Standing up from her comfortable sitting position on the floor during a Wednesday Dance Alliance Repertory Company rehearsal, she winces as her joints pop and crack. She begins to amble to her place on stage left when she’s stopped short. “Alright ladies,” her dance teacher yells, “let’s lose the clothing.”

She inwardly groans. She hates having to strip down to a leotard and tights. Wearing spandex pants and a tee shirt over it is bad enough. Stripping down to the minimal layer puts her ego in a headlock and reduces her to a water buffalo. Steeling her nerves, she rips off her out layers of clothing.

As she walks across the room, she tries with everything in her to avoid looking at herself in the mirror. Maybe if she doesn’t look, she’ll forget that she’s fat. But the reflection in the mirror is like a ghastly car accident; she can’t help but turn her head and steal a disgusted glance in the mirror. She turns away quickly. It’s too unbearable to see.

avoiding the mirror—
the picture in my head
prettier than the one
in front of my eyes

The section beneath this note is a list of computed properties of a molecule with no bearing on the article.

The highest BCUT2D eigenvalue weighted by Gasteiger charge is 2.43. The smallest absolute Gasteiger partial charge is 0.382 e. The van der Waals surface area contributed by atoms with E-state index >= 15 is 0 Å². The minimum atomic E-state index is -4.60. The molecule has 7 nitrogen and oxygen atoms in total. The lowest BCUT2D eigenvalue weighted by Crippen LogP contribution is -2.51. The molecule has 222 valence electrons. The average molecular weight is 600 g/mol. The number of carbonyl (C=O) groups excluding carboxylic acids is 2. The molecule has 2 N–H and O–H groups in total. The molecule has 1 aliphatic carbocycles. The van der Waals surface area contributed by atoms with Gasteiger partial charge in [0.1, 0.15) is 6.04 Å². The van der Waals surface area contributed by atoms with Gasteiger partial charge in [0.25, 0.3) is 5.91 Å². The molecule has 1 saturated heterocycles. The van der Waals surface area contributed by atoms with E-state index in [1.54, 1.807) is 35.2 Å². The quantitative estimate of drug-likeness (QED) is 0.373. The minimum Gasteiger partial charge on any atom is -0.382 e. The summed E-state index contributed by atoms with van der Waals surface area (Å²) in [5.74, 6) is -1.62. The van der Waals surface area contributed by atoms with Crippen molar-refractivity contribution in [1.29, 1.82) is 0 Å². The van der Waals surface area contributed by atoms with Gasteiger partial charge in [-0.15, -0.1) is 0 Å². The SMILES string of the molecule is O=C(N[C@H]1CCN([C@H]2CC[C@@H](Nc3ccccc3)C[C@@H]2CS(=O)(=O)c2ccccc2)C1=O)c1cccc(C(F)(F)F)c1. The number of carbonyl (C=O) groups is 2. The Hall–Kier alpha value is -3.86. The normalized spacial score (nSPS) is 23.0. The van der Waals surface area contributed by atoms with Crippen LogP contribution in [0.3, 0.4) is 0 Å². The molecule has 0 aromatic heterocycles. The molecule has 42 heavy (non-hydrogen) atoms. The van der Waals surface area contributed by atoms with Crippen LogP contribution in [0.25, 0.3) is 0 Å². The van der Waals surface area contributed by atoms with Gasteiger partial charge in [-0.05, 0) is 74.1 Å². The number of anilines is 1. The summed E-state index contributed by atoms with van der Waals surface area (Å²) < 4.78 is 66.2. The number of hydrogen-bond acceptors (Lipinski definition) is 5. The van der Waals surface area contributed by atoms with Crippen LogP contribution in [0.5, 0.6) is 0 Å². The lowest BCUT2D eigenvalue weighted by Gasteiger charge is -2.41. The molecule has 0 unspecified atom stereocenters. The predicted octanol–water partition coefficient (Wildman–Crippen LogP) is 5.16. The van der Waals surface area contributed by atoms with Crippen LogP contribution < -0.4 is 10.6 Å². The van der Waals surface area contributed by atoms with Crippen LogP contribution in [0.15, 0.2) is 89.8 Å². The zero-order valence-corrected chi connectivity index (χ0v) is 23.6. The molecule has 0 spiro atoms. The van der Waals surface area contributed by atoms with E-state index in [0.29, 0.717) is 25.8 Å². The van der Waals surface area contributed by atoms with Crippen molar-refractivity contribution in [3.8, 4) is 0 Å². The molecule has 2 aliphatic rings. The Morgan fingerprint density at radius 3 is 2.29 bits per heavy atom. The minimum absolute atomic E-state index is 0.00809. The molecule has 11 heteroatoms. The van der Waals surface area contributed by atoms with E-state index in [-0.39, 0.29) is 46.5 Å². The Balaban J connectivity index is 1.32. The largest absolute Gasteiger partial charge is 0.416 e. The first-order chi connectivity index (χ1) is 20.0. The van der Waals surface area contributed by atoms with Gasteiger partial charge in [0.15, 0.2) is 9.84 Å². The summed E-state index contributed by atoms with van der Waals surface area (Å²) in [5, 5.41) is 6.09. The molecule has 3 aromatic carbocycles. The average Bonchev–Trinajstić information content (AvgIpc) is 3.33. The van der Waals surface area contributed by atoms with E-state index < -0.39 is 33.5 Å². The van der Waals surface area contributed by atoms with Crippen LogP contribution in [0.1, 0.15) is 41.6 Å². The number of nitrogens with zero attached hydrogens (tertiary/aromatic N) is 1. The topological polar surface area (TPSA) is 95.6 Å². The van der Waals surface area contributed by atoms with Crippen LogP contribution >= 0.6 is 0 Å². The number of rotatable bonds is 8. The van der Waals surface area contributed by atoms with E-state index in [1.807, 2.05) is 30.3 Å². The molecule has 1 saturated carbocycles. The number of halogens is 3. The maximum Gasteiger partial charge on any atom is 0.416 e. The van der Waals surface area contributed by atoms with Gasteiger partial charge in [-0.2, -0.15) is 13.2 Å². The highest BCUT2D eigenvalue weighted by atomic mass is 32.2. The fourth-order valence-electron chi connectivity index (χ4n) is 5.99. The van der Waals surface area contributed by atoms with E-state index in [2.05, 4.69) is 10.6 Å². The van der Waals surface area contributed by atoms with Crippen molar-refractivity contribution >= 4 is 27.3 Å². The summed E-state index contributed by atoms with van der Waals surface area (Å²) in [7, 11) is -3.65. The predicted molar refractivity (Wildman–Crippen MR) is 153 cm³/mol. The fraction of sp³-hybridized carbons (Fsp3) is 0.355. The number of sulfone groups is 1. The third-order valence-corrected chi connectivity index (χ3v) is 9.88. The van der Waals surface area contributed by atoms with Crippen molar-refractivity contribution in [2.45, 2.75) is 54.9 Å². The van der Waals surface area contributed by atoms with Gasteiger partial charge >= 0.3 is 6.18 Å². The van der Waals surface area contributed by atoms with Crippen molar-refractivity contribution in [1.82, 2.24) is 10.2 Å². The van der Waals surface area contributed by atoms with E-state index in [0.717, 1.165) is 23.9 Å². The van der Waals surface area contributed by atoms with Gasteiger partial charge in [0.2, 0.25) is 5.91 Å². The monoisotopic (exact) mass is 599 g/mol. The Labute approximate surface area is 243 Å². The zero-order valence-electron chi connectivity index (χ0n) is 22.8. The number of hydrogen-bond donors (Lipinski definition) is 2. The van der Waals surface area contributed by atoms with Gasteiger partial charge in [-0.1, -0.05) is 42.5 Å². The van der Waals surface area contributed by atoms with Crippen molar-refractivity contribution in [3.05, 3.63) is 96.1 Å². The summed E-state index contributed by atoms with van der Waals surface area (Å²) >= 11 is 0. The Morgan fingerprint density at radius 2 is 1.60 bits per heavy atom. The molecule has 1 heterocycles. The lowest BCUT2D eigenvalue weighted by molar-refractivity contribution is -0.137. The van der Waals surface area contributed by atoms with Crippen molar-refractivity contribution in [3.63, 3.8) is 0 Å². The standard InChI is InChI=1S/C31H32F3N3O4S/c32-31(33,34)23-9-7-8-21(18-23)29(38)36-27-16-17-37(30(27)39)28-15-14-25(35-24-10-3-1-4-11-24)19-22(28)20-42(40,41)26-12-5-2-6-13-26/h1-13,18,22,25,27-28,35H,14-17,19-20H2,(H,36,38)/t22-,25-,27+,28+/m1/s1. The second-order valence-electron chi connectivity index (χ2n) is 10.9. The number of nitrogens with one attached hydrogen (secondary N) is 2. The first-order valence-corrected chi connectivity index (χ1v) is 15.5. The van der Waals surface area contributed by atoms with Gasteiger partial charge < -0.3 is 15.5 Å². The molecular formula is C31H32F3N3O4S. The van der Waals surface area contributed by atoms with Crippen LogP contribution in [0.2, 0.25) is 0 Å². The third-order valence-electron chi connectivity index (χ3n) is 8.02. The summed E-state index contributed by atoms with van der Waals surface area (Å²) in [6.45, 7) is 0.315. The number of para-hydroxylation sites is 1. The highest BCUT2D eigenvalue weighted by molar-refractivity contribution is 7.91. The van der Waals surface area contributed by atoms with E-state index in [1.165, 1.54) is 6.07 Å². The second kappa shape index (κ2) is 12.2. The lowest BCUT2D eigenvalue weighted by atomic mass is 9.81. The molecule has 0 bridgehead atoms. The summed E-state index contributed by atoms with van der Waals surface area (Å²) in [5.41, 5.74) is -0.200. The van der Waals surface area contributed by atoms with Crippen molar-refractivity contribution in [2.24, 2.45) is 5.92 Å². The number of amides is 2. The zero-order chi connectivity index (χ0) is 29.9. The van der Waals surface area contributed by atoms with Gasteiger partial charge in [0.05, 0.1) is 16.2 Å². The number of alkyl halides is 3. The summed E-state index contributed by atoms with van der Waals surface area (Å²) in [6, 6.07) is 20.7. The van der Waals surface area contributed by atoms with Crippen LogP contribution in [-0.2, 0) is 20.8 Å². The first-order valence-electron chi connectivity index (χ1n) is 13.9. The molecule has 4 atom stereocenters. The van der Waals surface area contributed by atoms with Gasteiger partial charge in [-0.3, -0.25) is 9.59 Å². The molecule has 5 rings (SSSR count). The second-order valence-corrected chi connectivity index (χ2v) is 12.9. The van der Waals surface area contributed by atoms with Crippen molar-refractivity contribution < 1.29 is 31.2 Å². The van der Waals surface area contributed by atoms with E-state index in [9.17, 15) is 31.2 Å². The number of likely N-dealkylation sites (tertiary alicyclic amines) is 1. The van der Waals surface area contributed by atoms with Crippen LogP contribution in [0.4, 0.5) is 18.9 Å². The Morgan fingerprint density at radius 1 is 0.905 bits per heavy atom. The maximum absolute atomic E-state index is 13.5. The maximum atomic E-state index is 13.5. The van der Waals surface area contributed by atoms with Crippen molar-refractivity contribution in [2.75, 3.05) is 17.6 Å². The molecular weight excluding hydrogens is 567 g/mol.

But to her own amazement, she glances again for a second look. It’s not as bad as she had expected. She stares at herself in the mirror. Whoa. Where did all that leg come from? They seem to go up to her armpits. Studying her figure with a critical eye, she takes note of the curves that she cursed only days before. They’re not as bad as she’d thought. Rather womanly, really. She lifts her chin. Attractive. Like an Amazon queen, she thinks with a smile.

Hearing the introduction of “Rhapsody in Blue,” she waltzes to her place. Peeking at herself above the heads of her classmates, she can’t help but laugh. She’s been beautiful all along. She just had the wrong eyes in. She is beautiful.